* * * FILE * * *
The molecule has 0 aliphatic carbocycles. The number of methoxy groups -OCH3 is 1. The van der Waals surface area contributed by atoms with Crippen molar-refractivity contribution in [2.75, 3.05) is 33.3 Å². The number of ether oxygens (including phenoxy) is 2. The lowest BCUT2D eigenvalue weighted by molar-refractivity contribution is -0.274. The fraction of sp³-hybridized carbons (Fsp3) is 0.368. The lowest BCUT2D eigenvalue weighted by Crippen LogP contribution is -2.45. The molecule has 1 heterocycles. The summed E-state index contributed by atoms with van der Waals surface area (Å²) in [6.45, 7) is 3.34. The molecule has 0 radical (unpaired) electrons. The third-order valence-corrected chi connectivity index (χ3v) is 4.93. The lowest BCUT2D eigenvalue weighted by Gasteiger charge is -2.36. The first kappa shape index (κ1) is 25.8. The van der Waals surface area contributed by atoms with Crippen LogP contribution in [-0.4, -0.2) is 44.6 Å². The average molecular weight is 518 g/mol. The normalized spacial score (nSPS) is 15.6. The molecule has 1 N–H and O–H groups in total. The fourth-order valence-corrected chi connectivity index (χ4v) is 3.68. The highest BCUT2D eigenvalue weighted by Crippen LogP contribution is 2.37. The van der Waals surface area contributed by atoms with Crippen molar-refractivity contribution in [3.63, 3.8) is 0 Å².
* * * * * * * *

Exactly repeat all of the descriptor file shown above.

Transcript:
The molecule has 0 aliphatic carbocycles. The number of methoxy groups -OCH3 is 1. The van der Waals surface area contributed by atoms with Crippen molar-refractivity contribution in [2.75, 3.05) is 33.3 Å². The number of ether oxygens (including phenoxy) is 2. The lowest BCUT2D eigenvalue weighted by molar-refractivity contribution is -0.274. The fraction of sp³-hybridized carbons (Fsp3) is 0.368. The lowest BCUT2D eigenvalue weighted by Crippen LogP contribution is -2.45. The molecule has 1 heterocycles. The summed E-state index contributed by atoms with van der Waals surface area (Å²) in [6.45, 7) is 3.34. The molecule has 0 radical (unpaired) electrons. The third-order valence-corrected chi connectivity index (χ3v) is 4.93. The lowest BCUT2D eigenvalue weighted by Gasteiger charge is -2.36. The first kappa shape index (κ1) is 25.8. The van der Waals surface area contributed by atoms with Crippen LogP contribution in [-0.4, -0.2) is 44.6 Å². The average molecular weight is 518 g/mol. The normalized spacial score (nSPS) is 15.6. The molecule has 1 N–H and O–H groups in total. The fourth-order valence-corrected chi connectivity index (χ4v) is 3.68. The highest BCUT2D eigenvalue weighted by Crippen LogP contribution is 2.37. The van der Waals surface area contributed by atoms with Crippen molar-refractivity contribution in [3.63, 3.8) is 0 Å².